ABSTRACT: Alzheimer's disease (AD) is a major healthcare challenge due to the increasing longevity of the population. Clinically prominent neuropsychological and neurological impairments, together with behavioral disorders characterize Alzheimer's disease (AD). In the past, behavioural and emotional disturbances received less attention than cognitive symptoms in studies of dementia. The association between cognitive and behavioural symptoms is complicated by the fact that such association could also occur with different patterns during depressive episode without dementia. Because Alzheimer's disease (AD) tends to be under diagnosed, there is an increasing need for accurate neuropsychological screening tools that are easy to administer by psychiatrists. The aim of the present study was to validate, in French, a sensitive and specific screening battery (B2C) designed to improve the discrimination between patients with AD, patients with depression, and healthy elderly subjects.
The B2C was administered to 123 ambulatory subjects (mean age 76.4 2.3 years): divided in three groups of subjects. AD subjects were included (n=49) with a Mini-Mental Status Examination (MMSE) score of between 18 and 26, and a confirmed diagnosis (DSM IV) of mild to moderate AD. Subjects were not included if they were receiving treatment with an acetylcholinesterase inhibitor. The depressive group comprised elderly subjects (n=27) with at least two DSM IV criteria for a major depressive episode including the depressive mood criterion and a score of more than 17 on the Montgomery-Asberg Depression Rating Scale (MADRS). The healthy control group (n=47) comprised age-matched subjects with no neurological or psychiatric pathology. The B2C consists of four individual tasks derived from classical neuropsychological tests. Tasks were presented in the following order: temporal orientation test (knowledge of month, date, year, day of the week and time of day), 5 word test (task is originally derived from the Enhanced Cued Recall test), clock drawing test (In this widely used test, the subject had to draw a clock with all the numbers and then draw the clock hands at twenty minutes to four), and the semantic verbal fluency test (the subject was asked to generate as many words as possible from a given category in a fixed time period of 60 seconds). During the pre-study investigator meeting, the test procedure was adapted to ensure uniformity of practice in all centres. The B2C was administered one week to one month after the study inclusion date by a psychologist blinded to the patient groups and who had not participated in the subject's inclusion. Multivariate analysis was performed using a forced model of all four tests. Due to the nature of the dependent variable (AD vs controls and depressive vs control), the chosen discrimination model was a binary logistical regression model. Explanatory variables were limited to the variables of the test battery, and the dependent variable was the subject's status (AD, depressive or control).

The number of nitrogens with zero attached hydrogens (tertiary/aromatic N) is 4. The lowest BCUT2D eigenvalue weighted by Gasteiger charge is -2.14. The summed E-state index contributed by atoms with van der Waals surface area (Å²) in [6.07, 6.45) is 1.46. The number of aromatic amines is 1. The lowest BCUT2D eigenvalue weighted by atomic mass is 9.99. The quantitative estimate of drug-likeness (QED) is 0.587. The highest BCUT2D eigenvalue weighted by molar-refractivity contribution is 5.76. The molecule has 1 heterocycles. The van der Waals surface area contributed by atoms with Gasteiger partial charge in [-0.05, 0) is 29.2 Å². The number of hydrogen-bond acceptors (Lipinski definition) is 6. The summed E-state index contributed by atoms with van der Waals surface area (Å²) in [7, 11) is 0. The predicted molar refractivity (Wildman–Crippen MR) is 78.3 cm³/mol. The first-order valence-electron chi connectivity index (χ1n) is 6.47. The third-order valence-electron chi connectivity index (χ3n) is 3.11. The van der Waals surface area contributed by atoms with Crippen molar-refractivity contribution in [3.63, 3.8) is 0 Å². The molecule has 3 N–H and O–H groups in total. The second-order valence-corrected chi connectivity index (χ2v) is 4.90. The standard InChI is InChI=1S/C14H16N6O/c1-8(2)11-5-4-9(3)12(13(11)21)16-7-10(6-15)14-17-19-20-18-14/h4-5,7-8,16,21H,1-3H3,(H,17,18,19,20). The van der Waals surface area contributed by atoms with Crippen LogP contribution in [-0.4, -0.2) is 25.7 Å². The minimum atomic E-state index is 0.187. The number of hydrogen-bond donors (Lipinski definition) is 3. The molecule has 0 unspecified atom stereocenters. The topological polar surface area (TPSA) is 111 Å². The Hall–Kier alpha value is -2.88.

The mean results for each test are presented in Table II. The time taken to perform the tests was significantly higher (p=0.0001) for the AD group (11.2 minutes) when compared with both the control (7.6 minutes) and depressive group (8.2 minutes). In each of the four subtests, the AD subjects were significantly more impaired than the two other groups. Multivariate analysis was performed using a forced model of all four tests which provided correct classification of a high percentage of subjects (88.5%). The analysis followed a normal distribution and demonstrated that the AD patients were significantly impaired in all four tests of the B2C compared with controls. Depressive, elderly subjects were only impaired in verbal fluency. Multivariate analysis showed that, compared with controls, patients with mild AD were significantly impaired for all four tests. Response operating characteristics (ROC) analysis of the B2C showed: 93.8% sensitivity and 85% specificity for discriminating AD from control patients (table III), and 63% sensitivity and 96% specificity for discriminating AD from depressive patients (table IV).
The main objective of this study was to demonstrate that the Short Cognitive Evaluation Battery developed in the French language is able to discriminate between patients suffering from AD and healthy elderly subjects. The results clearly demonstrate that AD patients were significantly impaired in all four tests of the B2C compared with the control group. The present study also supports the use of the screening battery for discriminating between AD and depressive subjects. The SCEB was less discriminatory for AD versus depressive patients than for AD versus controls. This could be due to the limited size of the depressive group. The verbal fluency test was the most sensitive for discriminating between AD and depression but this was at the expense of specificity. Other brief screening tests have already been developed in English speaking countries, In French language, the B2C appears to be a highly sensitive and specific tool for discriminating between patients with mild AD and healthy elderly individuals. Furthermore, in combination with clinical evaluation, the B2C could improve the specificity of the difficult discrimination between mild AD and depression. The next step of the validation process will include concurrent validity study and inclusion of a higher number of subjects with depressive symptoms.
L Encéphale 29(3 Pt 1):266-72. · 0.63 Impact Factor